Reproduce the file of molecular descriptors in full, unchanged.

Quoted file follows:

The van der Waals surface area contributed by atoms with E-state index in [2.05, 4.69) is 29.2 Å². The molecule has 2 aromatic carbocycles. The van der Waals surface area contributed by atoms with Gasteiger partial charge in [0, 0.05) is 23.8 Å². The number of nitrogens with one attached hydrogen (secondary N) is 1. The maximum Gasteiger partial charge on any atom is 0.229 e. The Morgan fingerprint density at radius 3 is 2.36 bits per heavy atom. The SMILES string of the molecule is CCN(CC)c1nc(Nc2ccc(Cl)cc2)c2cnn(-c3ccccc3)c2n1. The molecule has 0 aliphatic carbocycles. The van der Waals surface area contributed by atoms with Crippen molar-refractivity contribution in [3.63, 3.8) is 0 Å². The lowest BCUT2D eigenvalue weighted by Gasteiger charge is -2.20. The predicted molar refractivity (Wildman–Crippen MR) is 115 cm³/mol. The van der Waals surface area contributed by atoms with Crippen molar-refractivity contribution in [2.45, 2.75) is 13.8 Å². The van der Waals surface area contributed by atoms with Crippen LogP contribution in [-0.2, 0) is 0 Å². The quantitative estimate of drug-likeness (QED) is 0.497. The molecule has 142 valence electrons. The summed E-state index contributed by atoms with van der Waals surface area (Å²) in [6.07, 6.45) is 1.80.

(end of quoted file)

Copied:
The van der Waals surface area contributed by atoms with E-state index in [2.05, 4.69) is 29.2 Å². The molecule has 2 aromatic carbocycles. The van der Waals surface area contributed by atoms with Gasteiger partial charge in [0, 0.05) is 23.8 Å². The number of nitrogens with one attached hydrogen (secondary N) is 1. The maximum Gasteiger partial charge on any atom is 0.229 e. The Morgan fingerprint density at radius 3 is 2.36 bits per heavy atom. The SMILES string of the molecule is CCN(CC)c1nc(Nc2ccc(Cl)cc2)c2cnn(-c3ccccc3)c2n1. The molecule has 0 aliphatic carbocycles. The van der Waals surface area contributed by atoms with Crippen molar-refractivity contribution in [3.63, 3.8) is 0 Å². The lowest BCUT2D eigenvalue weighted by Gasteiger charge is -2.20. The predicted molar refractivity (Wildman–Crippen MR) is 115 cm³/mol. The van der Waals surface area contributed by atoms with Crippen molar-refractivity contribution in [2.45, 2.75) is 13.8 Å². The van der Waals surface area contributed by atoms with Crippen LogP contribution in [-0.2, 0) is 0 Å². The quantitative estimate of drug-likeness (QED) is 0.497. The molecule has 142 valence electrons. The summed E-state index contributed by atoms with van der Waals surface area (Å²) in [6.07, 6.45) is 1.80.